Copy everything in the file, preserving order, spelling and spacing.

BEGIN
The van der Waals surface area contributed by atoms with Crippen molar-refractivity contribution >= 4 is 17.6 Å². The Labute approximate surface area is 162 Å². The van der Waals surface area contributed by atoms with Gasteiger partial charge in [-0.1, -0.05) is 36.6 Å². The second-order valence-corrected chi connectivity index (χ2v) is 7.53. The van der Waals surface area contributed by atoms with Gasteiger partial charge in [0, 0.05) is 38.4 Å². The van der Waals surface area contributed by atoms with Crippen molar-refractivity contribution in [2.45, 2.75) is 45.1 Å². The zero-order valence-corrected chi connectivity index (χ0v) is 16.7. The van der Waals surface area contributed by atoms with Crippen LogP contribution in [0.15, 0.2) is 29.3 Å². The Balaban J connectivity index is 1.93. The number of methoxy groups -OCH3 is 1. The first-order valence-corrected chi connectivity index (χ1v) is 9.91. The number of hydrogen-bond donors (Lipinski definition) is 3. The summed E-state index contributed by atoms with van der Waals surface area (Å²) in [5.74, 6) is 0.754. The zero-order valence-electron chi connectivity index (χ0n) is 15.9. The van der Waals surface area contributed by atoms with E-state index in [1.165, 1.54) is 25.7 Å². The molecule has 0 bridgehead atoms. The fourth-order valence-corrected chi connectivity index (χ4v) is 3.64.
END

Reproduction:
The van der Waals surface area contributed by atoms with Crippen molar-refractivity contribution >= 4 is 17.6 Å². The Labute approximate surface area is 162 Å². The van der Waals surface area contributed by atoms with Gasteiger partial charge in [-0.1, -0.05) is 36.6 Å². The second-order valence-corrected chi connectivity index (χ2v) is 7.53. The van der Waals surface area contributed by atoms with Gasteiger partial charge in [0, 0.05) is 38.4 Å². The van der Waals surface area contributed by atoms with Crippen molar-refractivity contribution in [2.45, 2.75) is 45.1 Å². The zero-order valence-corrected chi connectivity index (χ0v) is 16.7. The van der Waals surface area contributed by atoms with Crippen LogP contribution in [0.15, 0.2) is 29.3 Å². The Balaban J connectivity index is 1.93. The number of methoxy groups -OCH3 is 1. The first-order valence-corrected chi connectivity index (χ1v) is 9.91. The number of hydrogen-bond donors (Lipinski definition) is 3. The summed E-state index contributed by atoms with van der Waals surface area (Å²) in [5.74, 6) is 0.754. The zero-order valence-electron chi connectivity index (χ0n) is 15.9. The van der Waals surface area contributed by atoms with E-state index in [1.165, 1.54) is 25.7 Å². The molecule has 0 bridgehead atoms. The fourth-order valence-corrected chi connectivity index (χ4v) is 3.64.